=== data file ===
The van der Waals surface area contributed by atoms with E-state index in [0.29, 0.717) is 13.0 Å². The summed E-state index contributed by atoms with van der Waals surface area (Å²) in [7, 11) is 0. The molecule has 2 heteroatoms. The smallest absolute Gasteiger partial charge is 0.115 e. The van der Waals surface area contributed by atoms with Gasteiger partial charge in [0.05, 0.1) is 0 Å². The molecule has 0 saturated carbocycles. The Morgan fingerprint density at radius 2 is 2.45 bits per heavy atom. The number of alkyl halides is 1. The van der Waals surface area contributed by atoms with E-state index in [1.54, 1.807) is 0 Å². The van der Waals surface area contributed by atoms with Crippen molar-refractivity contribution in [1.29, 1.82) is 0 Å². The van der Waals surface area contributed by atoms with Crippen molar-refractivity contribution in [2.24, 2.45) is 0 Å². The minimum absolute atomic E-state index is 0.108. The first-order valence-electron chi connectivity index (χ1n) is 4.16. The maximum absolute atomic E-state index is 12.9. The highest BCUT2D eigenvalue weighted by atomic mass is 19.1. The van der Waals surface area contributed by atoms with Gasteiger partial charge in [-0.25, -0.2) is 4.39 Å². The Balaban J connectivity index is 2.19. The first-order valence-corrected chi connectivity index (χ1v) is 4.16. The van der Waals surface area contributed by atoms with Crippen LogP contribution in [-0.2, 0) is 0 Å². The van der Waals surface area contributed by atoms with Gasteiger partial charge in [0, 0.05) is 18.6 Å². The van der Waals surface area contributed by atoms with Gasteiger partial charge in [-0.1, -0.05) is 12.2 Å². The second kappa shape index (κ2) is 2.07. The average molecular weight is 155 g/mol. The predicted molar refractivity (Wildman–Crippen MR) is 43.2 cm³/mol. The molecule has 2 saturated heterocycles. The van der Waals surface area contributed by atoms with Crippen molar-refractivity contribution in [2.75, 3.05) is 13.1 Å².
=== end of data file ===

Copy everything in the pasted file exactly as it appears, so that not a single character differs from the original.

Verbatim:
The van der Waals surface area contributed by atoms with E-state index in [0.29, 0.717) is 13.0 Å². The summed E-state index contributed by atoms with van der Waals surface area (Å²) in [7, 11) is 0. The molecule has 2 heteroatoms. The smallest absolute Gasteiger partial charge is 0.115 e. The van der Waals surface area contributed by atoms with Gasteiger partial charge in [0.05, 0.1) is 0 Å². The molecule has 0 saturated carbocycles. The Morgan fingerprint density at radius 2 is 2.45 bits per heavy atom. The number of alkyl halides is 1. The van der Waals surface area contributed by atoms with E-state index in [1.54, 1.807) is 0 Å². The van der Waals surface area contributed by atoms with Crippen molar-refractivity contribution in [1.29, 1.82) is 0 Å². The van der Waals surface area contributed by atoms with Crippen molar-refractivity contribution in [2.24, 2.45) is 0 Å². The minimum absolute atomic E-state index is 0.108. The first-order valence-electron chi connectivity index (χ1n) is 4.16. The maximum absolute atomic E-state index is 12.9. The highest BCUT2D eigenvalue weighted by atomic mass is 19.1. The van der Waals surface area contributed by atoms with Gasteiger partial charge in [-0.25, -0.2) is 4.39 Å². The Balaban J connectivity index is 2.19. The first-order valence-corrected chi connectivity index (χ1v) is 4.16. The van der Waals surface area contributed by atoms with Crippen LogP contribution in [-0.2, 0) is 0 Å². The van der Waals surface area contributed by atoms with Gasteiger partial charge in [0, 0.05) is 18.6 Å². The van der Waals surface area contributed by atoms with Gasteiger partial charge in [-0.1, -0.05) is 12.2 Å². The second kappa shape index (κ2) is 2.07. The average molecular weight is 155 g/mol. The predicted molar refractivity (Wildman–Crippen MR) is 43.2 cm³/mol. The molecule has 2 saturated heterocycles. The van der Waals surface area contributed by atoms with Crippen molar-refractivity contribution in [2.75, 3.05) is 13.1 Å².